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F E Smith
F E Smith, Advocate
Category: Law
Satisfied Customers: 9325
Experience:  I have been practising for 30 years.
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Our neighbour has barbed wire on top of the party fence (2

Resolved Question:

our neighbour has barbed wire on top of the party fence (2 metres high) my wife discovered this when painting an adjacent gate
as we have grandchildren who are developing into 'half spider' we have asked our neighbour to remove it which was not received favourably
is there any council department that can enforce its removal or other body?
we are in the Erewash Council area of Breaston (DE72)
Frank Cope
Submitted: 10 months ago.
Category: Law
Expert:  F E Smith replied 10 months ago.

Is the barbed wire visible from your side of the property?

Customer: replied 10 months ago.
partially, generally stapled flush with fence top, (it was on this part that my wife put her hand) those parts that form semi elliptical loops (maybe 10cm above fence top by 30cm long) were hidden by foliage since removed by pruning. The fence approx 70cm deep sits atop a wall 110cm high
Expert:  F E Smith replied 10 months ago.

There is nothing to stop the barbed wire being in situ. You see it on buildings all the time.

However it must be easily visible otherwise, if anyone is injured by it, the neighbour would be liable.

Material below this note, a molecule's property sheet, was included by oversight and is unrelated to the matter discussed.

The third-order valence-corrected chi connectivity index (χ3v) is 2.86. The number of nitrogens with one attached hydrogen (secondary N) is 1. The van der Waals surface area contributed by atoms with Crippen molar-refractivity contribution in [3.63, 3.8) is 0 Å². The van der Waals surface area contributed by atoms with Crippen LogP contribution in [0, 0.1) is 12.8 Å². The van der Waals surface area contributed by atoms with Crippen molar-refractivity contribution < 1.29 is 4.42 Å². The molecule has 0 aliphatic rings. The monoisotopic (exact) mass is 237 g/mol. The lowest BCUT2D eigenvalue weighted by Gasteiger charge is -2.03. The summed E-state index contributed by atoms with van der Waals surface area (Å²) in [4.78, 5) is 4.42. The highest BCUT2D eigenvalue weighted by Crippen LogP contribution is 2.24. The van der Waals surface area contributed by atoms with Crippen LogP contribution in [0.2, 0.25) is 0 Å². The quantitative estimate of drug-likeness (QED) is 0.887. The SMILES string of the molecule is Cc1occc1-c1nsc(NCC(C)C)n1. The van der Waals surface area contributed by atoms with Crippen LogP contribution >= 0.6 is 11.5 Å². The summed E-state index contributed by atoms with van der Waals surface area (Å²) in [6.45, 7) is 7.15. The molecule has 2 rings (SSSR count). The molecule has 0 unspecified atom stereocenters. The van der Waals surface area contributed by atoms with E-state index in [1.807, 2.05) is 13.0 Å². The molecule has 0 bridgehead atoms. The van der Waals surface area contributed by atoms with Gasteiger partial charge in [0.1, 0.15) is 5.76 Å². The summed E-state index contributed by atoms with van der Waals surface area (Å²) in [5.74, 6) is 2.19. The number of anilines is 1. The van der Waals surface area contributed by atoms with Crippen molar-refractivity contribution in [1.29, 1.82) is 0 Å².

The neighbour is not allowed to create a “trap”.

There is another potential issue for the neighbour that is that as he knows children on next door, he has to be prepared for children to be less observant than adults and hence, if the children are injured by this (bearing in mind that its 2 m high) there is a potential claim in negligence against him.

You have at least a couple of options.

You give him notice that there are children who play here and you tell him that it’s reasonably foreseeable that they will be playing and may get injured by this and that if they do, will be holding him liable in common law negligence and that’s the reason for the notice.

Bearing in mind what I said in the previous paragraph and to pre-empt that, you can apply to court for an injunction to make him remove the barbed wire on the basis that it is dangerous bearing in mind there are children playing in a garden and the garden is the kind of place where children do play. A solicitors letter threatening the court application and solicitors costs may do the trick without the need to go to court.

Can I clarify anything for you?

Please rate the service positive. It’s an important part of the process by which experts get paid.

We can still exchange emails.

Best wishes.


Customer: replied 10 months ago.
there is only 1 semi elliptical loop as I said 30cm long on our side and it is difficult too see, the other loop returns onto neighbouring property. our front garden is open plan and sometimes the other neighbours children play with our grandchildren (sometimes 7 kids!) children would not notice it, we didn't until my wife put her hand on it!